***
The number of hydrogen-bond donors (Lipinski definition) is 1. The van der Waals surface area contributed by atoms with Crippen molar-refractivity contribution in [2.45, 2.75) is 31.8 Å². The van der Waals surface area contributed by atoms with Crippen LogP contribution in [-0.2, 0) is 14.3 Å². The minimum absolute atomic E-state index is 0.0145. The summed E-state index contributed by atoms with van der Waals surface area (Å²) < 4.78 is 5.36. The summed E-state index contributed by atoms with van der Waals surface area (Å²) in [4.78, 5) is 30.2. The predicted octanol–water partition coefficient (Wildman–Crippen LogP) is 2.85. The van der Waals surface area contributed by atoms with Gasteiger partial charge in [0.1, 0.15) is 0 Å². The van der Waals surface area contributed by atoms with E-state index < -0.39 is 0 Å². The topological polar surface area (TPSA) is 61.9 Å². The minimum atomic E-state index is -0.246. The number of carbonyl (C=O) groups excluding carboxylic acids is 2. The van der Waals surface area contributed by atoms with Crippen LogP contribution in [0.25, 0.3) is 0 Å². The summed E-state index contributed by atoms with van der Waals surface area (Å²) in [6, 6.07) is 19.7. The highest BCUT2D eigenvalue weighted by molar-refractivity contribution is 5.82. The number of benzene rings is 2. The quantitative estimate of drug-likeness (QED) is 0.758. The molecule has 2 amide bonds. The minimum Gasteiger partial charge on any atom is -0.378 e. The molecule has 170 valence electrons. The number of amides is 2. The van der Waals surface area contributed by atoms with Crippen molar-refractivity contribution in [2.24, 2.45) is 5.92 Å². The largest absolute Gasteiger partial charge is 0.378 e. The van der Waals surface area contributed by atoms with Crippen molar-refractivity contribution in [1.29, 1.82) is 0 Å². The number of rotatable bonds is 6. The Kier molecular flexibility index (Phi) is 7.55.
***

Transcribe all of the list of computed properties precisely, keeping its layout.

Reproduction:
The number of hydrogen-bond donors (Lipinski definition) is 1. The van der Waals surface area contributed by atoms with Crippen molar-refractivity contribution in [2.45, 2.75) is 31.8 Å². The van der Waals surface area contributed by atoms with Crippen LogP contribution in [-0.2, 0) is 14.3 Å². The minimum absolute atomic E-state index is 0.0145. The summed E-state index contributed by atoms with van der Waals surface area (Å²) < 4.78 is 5.36. The summed E-state index contributed by atoms with van der Waals surface area (Å²) in [4.78, 5) is 30.2. The predicted octanol–water partition coefficient (Wildman–Crippen LogP) is 2.85. The van der Waals surface area contributed by atoms with Gasteiger partial charge in [0.1, 0.15) is 0 Å². The van der Waals surface area contributed by atoms with E-state index < -0.39 is 0 Å². The topological polar surface area (TPSA) is 61.9 Å². The minimum atomic E-state index is -0.246. The number of carbonyl (C=O) groups excluding carboxylic acids is 2. The van der Waals surface area contributed by atoms with Crippen LogP contribution in [0.25, 0.3) is 0 Å². The summed E-state index contributed by atoms with van der Waals surface area (Å²) in [6, 6.07) is 19.7. The highest BCUT2D eigenvalue weighted by molar-refractivity contribution is 5.82. The number of benzene rings is 2. The quantitative estimate of drug-likeness (QED) is 0.758. The molecule has 2 amide bonds. The minimum Gasteiger partial charge on any atom is -0.378 e. The molecule has 170 valence electrons. The number of amides is 2. The van der Waals surface area contributed by atoms with Crippen molar-refractivity contribution in [2.24, 2.45) is 5.92 Å². The largest absolute Gasteiger partial charge is 0.378 e. The van der Waals surface area contributed by atoms with Crippen molar-refractivity contribution in [1.29, 1.82) is 0 Å². The number of rotatable bonds is 6. The Kier molecular flexibility index (Phi) is 7.55.